Pulmonary hypertension occurs when there is an abnormal buildup of blood pressure pumped from the heart to the pulmonary vasculature, eventually causing the vessels in the lungs to constrict and lead to a reduction in blood oxygenation. At present, this deadly disease remains incurable, with a 68 percent chance of survival after one year, and only 34 percent after five years.
Last Friday, the Pulmonary Hypertension Association (PHA) announced that it is looking for willing participants for a new study that aims to better understand what patients with pulmonary hypertension (PH) struggle to cope with on a regular basis. The PHA will be enlisting the participation of individuals who have been 1) diagnosed with PH, 2) are at least 18 years of age, 3) are U.S. residents, and 4) are able to speak English. Qualified participants will be asked to take part in a simple group discussion over the telephone.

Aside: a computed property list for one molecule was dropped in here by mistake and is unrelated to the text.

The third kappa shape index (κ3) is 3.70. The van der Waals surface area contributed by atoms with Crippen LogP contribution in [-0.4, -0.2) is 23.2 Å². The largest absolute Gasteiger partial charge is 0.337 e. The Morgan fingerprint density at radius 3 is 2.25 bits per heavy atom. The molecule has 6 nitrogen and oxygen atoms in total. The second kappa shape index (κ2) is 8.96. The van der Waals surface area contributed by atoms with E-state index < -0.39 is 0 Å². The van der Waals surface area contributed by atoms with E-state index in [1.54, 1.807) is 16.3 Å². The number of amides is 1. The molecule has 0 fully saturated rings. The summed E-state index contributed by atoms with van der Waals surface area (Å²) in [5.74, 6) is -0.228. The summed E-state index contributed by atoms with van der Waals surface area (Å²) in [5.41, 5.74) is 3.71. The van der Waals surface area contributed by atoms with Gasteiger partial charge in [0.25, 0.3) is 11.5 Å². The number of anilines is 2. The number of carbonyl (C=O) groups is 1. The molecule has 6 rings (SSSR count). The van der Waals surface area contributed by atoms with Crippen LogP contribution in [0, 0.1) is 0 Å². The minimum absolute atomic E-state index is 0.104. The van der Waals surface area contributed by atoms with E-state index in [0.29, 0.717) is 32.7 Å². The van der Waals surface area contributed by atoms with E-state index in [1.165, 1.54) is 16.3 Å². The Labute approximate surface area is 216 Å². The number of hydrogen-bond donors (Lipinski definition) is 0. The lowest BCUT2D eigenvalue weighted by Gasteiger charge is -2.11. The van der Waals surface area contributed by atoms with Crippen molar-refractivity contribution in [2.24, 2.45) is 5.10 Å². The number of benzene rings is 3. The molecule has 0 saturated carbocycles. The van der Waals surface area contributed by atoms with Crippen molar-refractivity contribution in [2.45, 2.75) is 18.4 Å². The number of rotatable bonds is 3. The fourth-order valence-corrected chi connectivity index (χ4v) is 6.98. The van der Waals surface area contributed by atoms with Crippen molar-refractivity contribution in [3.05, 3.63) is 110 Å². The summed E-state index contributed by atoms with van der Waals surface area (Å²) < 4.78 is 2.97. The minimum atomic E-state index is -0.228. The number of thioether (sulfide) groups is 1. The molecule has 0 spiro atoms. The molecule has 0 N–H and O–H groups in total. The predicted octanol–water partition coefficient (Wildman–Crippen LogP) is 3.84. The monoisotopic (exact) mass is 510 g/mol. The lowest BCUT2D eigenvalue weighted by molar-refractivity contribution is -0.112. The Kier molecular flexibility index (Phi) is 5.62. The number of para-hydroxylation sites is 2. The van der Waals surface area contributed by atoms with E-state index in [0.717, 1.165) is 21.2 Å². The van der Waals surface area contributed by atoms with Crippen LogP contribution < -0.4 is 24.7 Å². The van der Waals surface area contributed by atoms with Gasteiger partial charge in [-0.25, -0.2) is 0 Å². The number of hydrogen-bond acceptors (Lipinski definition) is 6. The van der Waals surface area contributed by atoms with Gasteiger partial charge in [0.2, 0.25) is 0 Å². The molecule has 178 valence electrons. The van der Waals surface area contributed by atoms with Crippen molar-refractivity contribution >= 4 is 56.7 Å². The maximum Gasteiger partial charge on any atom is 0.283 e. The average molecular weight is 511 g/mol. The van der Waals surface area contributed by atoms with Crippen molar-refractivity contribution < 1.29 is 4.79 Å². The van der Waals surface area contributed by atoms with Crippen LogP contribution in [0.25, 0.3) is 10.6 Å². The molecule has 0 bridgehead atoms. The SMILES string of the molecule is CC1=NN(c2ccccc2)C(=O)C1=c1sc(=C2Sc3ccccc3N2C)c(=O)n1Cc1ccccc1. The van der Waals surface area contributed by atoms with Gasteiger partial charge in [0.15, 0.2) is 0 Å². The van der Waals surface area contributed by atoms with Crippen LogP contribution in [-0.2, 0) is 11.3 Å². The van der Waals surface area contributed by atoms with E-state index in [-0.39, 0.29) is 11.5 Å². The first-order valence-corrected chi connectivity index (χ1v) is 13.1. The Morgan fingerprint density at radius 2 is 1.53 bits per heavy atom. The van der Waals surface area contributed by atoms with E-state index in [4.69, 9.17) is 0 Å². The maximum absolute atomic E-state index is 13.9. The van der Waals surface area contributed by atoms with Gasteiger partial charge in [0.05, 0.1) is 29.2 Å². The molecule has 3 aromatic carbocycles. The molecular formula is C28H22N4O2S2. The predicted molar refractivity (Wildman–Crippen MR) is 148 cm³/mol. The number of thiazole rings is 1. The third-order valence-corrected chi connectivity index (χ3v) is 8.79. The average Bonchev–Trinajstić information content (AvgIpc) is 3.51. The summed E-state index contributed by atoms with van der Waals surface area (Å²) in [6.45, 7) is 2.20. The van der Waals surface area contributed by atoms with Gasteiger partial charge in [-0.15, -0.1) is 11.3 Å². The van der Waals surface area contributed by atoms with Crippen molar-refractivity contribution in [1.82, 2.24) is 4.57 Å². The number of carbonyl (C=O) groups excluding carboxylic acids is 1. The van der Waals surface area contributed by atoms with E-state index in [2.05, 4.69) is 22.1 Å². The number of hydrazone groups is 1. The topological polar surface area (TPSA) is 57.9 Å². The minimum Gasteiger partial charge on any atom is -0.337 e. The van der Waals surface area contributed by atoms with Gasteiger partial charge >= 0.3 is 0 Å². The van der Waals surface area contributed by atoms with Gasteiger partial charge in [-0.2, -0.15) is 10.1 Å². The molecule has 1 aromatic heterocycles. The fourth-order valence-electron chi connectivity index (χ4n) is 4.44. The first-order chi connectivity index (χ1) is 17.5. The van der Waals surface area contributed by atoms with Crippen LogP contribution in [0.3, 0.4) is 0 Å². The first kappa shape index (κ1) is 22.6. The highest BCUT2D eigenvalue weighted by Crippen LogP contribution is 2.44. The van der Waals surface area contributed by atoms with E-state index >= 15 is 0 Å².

For PH patients who are interested and feel that they meet the study’s criteria, or for those who know somebody who does and would like to share daily challenges as a PH patient, prospective participants can fill out a short online form until Friday, September 26, 2014.
For any questions and clarifications about the study, or for those having any difficulty accessing and submitting the online form linked above, Jessica Rafetto can be contacted at [email protected], or at 301-960-3479.
In other pulmonary hypertension news, earlier this year the American Thoracic Society released a set of modified clinical practice guidelines for the management of PH, especially in patients with sickle cell disease who tend to have a poor prognosis for PH.
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